The DX version of Link’s Awakening, not to be confused with the famed WWE partnership of Triple H and Shawn Michaels, improved the game with colorized visuals, distinct adversaries, a unique dungeon, and color-based puzzles.

There was also a photographic feature, which allowed for a dozen photos to be produced and printed using the Game Boy Printer. The final result was a delight since one of the finest Zelda games was now even better, and this version was re-released on the Nintendo 3DS for its virtual system over a decade later.

In 2019, a complete recreation of the famous title for the Nintendo Switch will be released, riffing on the original with an exquisite retro-modern graphic style.

5. Mario Golf

It is one of those titles that perfectly showed off what the Game Boy Color was capable of with its eye-catching colors, pick-up-and-play mentality, and tons of extras loaded into the cart memory. You didn’t need to pay membership fees or risk your access being revoked if you weren’t appropriately dressed.

Mario Golf was the most excellent portable golf game at the time, whether you were aiming for a hole-in-one or measuring for a perfect putt. It was much better with the N64 connection, which could compete with more established brands back then.

Mario Tennis

6. Mario Tennis

Mario Tennis, another Mario-themed sports game for the Game Boy Color, was remarkable for how rarely it utilized its cast of Mushroom kingdom residents.

While Mario and pals would come in Exhibition mode and as the final adversaries in this tennis match, the emphasis was on developing your rookie sensation and spending ability points in their development.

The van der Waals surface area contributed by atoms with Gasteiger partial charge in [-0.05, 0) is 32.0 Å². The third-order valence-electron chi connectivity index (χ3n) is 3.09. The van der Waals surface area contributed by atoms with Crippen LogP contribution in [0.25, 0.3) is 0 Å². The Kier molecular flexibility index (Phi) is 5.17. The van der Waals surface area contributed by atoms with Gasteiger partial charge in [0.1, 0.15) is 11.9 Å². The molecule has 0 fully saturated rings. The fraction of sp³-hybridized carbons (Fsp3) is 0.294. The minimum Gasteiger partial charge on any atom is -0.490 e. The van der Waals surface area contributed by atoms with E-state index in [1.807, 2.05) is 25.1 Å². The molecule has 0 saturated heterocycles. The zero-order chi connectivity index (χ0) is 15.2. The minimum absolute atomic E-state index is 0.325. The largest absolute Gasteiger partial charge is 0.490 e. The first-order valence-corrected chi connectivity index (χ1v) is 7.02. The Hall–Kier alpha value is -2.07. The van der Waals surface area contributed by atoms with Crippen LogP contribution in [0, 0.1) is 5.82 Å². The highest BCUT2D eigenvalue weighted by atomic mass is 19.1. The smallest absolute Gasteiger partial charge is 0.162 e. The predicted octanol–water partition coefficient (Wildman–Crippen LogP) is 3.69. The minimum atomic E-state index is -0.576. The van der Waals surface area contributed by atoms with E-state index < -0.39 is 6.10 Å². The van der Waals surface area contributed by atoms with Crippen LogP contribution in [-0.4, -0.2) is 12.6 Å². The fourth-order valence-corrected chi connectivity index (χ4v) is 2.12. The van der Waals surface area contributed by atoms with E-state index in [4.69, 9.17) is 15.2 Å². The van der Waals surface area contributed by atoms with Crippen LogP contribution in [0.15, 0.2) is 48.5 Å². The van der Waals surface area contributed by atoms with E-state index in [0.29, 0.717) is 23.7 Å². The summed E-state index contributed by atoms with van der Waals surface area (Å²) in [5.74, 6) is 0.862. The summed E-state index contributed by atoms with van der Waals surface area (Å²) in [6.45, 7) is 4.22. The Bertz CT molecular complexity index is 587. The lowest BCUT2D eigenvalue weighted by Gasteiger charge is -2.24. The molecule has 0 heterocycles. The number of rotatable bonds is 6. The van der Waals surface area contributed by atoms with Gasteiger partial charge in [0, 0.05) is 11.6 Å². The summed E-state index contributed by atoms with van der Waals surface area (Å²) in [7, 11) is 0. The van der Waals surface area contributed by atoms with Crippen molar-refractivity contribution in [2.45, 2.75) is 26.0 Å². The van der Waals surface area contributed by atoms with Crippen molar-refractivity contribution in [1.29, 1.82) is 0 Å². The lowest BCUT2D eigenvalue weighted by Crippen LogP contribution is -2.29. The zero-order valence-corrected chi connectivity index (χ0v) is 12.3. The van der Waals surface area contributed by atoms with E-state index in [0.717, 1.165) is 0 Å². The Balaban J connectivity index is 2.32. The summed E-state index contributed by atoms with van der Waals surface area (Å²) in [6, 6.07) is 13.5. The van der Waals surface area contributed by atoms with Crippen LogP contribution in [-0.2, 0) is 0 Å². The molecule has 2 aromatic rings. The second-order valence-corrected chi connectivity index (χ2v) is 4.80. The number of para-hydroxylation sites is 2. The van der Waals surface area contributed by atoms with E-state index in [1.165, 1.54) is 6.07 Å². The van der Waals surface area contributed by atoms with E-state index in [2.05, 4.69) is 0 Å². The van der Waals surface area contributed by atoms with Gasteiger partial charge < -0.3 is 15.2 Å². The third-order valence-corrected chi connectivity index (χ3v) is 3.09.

The concept worked well, and if you were very loyal to your tennis hero, you could even move them to the N64 edition of Mario Tennis for a more three-dimensional debut on the court.

7. Metal Gear Solid

For a good reason, Metal Gear Solid on PlayStation was one of the defining games of its period. But Metal Gear Solid on the Game Boy Color?

This port was a remarkably accurate portable version of what made the 1998 game so famous, just pared down to its fundamental foundations to function on the Game Boy Color. An excellent illustration of how a spin-off may and should attempt to match the original title’s level of fun.

The Game Boy Color version of Metal Gear Solid succeeded in providing a quality handheld spin-off experience, pitting an alternate timeline Snake against an Outer Heaven separatist group, with each operative having their specialty and a ludicrous codename that only this series could get away with.

This edition of Metal Gear Solid was more than just a fun game to practice stealth and espionage techniques; it also featured a fantastic plot and lots of extra VR mission stuff to explore after the credits rolled. All of this is included in a single cartridge.

8. Pokemon Trading Card Game

Pokemon mania saw its collectible card game spin-off reach the Game Boy Color before Pokemon cards became a viable currency or an ostentatious display of affluence that graced the necks of YouTubers.

The essential concept of the TCG remained there, as players could face each other using the original 151 Pokemon. Still, it was all wrapped up in an experience that resembled and even outperformed the original Game Boy games in several areas.

HudsonSoft was tasked with turning the TCG into a considerable RPG. The firm produced one of the finest titles on the Game Boy Color with a simplified and approachable take on the tabletop gaming sensation.